had cost. For mother would have no stint in the matter, but had assembled at our house, immediately upon knowledge of what was to be about London, every man known to be a good stitcher upon our side of Exmoor. And for three days they had worked their best, without stint of beer or cider, according to the constitution of each. The result, so they all declared, was such as to create admiration, and defy competition in London. And to me it seemed that they were quite right; though Jeremy Stickles turned up his nose, and feigned to be deaf in the business.

Now be that matter as you please—for the point is not worth arguing—certain it is that my appearance was better than it had been before. For being in the best clothes, one tries to look and to act (so far as may be) up to the quality of them. Not only for the fear of soiling them, but that they enlarge a man’s perception of his value. And it strikes me that our sins arise, partly from disdain of others, but mainly from contempt of self, both working the despite of God. But men of mind may not be measured by such paltry rule as this.

By dinner-time we arrived at Porlock, and dined with my old friend, Master Pooke, now growing rich and portly. For though we had plenty of victuals with us we were not to begin upon them, until all chance of victualling among our friends was left behind. And during that first day we had no need to meddle with our store at all; for as had been settled before we left home, we lay that night at Dunster in the house of a worthy tanner, first cousin to my mother, who received us very cordially, and undertook to return old Smiler to his stable at Plover’s Barrows, after one day’s rest.

Thence we hired to Bridgwater; and from Bridgwater on to Bristowe, breaking the journey between the two. But although the whole way was so new to me, and such a perpetual source of conflict, that the remembrance still abides with me, as if it were but yesterday, I must not be so long in telling as it was in travelling, or you will wish me farther; both because Lorna was nothing there, and also because a man in our neighbourhood had done the whole of it since my time, and feigns to think nothing of it. However, one thing, in common justice to a person who has been traduced, I am bound to mention. And this is, that being two of us, and myself of such magnitude, we never could have made our journey without either fight or running, but for the free pass which dear Annie, by some means (I know not what), had procured from Master Faggus. And when I let it be known, by some hap, that I was the own cousin of Tom Faggus, and honoured with his society, there was not a house upon the road but was proud to entertain me, in spite of my fellow-traveller, bearing the red badge of the King.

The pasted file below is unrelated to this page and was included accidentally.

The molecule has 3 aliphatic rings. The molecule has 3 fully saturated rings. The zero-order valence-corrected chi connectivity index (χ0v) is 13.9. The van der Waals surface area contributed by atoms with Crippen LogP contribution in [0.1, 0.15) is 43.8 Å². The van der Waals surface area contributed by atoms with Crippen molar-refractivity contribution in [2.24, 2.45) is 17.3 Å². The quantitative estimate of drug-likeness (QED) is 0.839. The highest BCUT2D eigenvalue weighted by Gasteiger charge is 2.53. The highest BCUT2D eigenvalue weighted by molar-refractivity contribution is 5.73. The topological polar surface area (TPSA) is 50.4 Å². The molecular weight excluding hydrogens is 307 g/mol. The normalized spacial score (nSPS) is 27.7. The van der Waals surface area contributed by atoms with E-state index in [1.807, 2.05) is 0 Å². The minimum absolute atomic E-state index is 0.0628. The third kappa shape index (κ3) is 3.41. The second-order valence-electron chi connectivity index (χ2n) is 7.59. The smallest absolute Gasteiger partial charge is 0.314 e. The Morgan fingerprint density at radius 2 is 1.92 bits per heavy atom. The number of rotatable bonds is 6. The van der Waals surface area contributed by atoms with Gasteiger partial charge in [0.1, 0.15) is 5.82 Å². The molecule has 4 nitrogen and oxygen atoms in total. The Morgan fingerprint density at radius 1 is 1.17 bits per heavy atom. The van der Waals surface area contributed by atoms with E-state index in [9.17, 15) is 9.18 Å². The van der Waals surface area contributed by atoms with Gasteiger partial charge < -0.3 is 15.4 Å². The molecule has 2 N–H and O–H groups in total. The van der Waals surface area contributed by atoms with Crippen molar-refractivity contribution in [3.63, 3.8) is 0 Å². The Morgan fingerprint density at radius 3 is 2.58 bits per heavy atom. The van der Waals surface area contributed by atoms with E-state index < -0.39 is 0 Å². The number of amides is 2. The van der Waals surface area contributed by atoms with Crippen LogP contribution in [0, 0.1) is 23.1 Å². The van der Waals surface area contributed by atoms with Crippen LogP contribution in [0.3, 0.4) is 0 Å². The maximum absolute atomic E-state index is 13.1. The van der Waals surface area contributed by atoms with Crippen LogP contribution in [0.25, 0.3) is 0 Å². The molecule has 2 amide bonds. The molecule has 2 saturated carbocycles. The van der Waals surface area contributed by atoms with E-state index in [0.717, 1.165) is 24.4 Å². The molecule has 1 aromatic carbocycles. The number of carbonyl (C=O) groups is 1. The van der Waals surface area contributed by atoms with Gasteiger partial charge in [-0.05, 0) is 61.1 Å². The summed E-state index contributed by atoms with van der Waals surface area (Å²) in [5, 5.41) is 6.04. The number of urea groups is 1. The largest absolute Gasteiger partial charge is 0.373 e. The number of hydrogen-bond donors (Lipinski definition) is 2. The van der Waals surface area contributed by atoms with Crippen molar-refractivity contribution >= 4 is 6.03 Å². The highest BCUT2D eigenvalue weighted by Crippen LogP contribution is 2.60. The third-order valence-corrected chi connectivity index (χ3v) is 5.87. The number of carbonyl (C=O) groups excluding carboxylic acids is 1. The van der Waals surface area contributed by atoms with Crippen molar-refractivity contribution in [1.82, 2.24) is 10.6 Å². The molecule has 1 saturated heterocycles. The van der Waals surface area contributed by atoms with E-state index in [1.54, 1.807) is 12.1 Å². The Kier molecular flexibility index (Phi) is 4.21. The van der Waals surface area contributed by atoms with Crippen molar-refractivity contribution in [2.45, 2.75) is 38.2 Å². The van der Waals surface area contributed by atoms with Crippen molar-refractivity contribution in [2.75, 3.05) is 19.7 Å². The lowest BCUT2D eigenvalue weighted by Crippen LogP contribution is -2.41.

‘I will keep this close, my son Jack,’ he said, having stripped it off with a carving-knife; ‘your flag is the best to fly. The man who starved me on the way down, the same shall feed me fat going home.’

Therefore we pursued our way, in excellent condition, having thriven upon the credit of that very popular highwayman, and being surrounded with regrets that he had left the profession, and sometimes begged to intercede that he might help the road again. For all the landlords on the road declared that now small ale was drunk, nor much of spirits called for, because the farmers need not prime to meet only common riders, neither were these worth the while to get drunk with afterwards. Master Stickles himself undertook, as an officer of the King’s Justices to plead this case with Squire Faggus (as everybody called him now), and to induce him, for the general good, to return to his proper ministry.

It was a long and weary journey, although the roads are wondrous good on the farther side of Bristowe, and scarcely any man need be bogged, if he keeps his eyes well open, save, perhaps, in Berkshire. In consequence of the pass we had, and the vintner’s knowledge of it, we only met two public riders, one of whom made off straightway when he saw my companion’s pistols and the stout carbine I bore; and the other came to a parley with us, and proved most kind and affable, when he knew himself in the presence of the cousin of Squire Faggus. ‘God save you, gentlemen,’ he cried, lifting his hat politely; ‘many and many a happy day I have worked this road with him. Such times will never be again. But commend me to his love and prayers. King my name is, and King my nature. Say that, and none will harm you.’ And so he made off down the hill, being a perfect gentleman, and a very good horse he was riding.

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